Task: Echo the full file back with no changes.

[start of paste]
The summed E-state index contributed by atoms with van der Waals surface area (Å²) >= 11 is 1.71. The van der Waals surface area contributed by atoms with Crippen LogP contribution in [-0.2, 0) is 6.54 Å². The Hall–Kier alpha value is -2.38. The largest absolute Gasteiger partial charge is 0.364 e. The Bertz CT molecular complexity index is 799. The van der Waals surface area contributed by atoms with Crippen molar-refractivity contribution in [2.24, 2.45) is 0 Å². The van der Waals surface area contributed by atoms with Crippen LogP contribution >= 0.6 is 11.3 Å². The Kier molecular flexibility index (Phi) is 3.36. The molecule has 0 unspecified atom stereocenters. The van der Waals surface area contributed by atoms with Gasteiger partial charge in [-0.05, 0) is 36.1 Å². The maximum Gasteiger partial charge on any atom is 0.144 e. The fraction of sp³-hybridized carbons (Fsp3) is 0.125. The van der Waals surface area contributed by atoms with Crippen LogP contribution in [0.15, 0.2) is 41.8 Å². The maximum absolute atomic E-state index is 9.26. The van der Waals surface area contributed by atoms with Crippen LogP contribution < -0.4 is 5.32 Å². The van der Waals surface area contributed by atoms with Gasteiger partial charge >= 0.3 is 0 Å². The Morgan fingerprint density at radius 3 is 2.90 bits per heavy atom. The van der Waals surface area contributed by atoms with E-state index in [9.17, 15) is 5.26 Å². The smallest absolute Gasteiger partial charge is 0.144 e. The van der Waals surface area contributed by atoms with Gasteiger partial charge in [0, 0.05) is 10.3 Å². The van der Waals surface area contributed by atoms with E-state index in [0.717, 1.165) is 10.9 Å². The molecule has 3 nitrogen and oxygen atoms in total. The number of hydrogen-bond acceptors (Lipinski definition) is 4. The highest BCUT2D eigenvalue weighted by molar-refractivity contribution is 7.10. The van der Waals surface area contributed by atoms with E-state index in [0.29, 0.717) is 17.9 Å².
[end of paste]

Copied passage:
The summed E-state index contributed by atoms with van der Waals surface area (Å²) >= 11 is 1.71. The van der Waals surface area contributed by atoms with Crippen LogP contribution in [-0.2, 0) is 6.54 Å². The Hall–Kier alpha value is -2.38. The largest absolute Gasteiger partial charge is 0.364 e. The Bertz CT molecular complexity index is 799. The van der Waals surface area contributed by atoms with Crippen molar-refractivity contribution in [2.24, 2.45) is 0 Å². The van der Waals surface area contributed by atoms with Crippen LogP contribution >= 0.6 is 11.3 Å². The Kier molecular flexibility index (Phi) is 3.36. The molecule has 0 unspecified atom stereocenters. The van der Waals surface area contributed by atoms with Gasteiger partial charge in [-0.05, 0) is 36.1 Å². The maximum Gasteiger partial charge on any atom is 0.144 e. The fraction of sp³-hybridized carbons (Fsp3) is 0.125. The van der Waals surface area contributed by atoms with Crippen LogP contribution in [0.15, 0.2) is 41.8 Å². The maximum absolute atomic E-state index is 9.26. The van der Waals surface area contributed by atoms with Crippen LogP contribution < -0.4 is 5.32 Å². The van der Waals surface area contributed by atoms with Gasteiger partial charge >= 0.3 is 0 Å². The Morgan fingerprint density at radius 3 is 2.90 bits per heavy atom. The van der Waals surface area contributed by atoms with E-state index in [9.17, 15) is 5.26 Å². The smallest absolute Gasteiger partial charge is 0.144 e. The van der Waals surface area contributed by atoms with Gasteiger partial charge in [0, 0.05) is 10.3 Å². The van der Waals surface area contributed by atoms with E-state index in [0.717, 1.165) is 10.9 Å². The molecule has 3 nitrogen and oxygen atoms in total. The number of hydrogen-bond acceptors (Lipinski definition) is 4. The highest BCUT2D eigenvalue weighted by molar-refractivity contribution is 7.10. The van der Waals surface area contributed by atoms with E-state index in [0.29, 0.717) is 17.9 Å².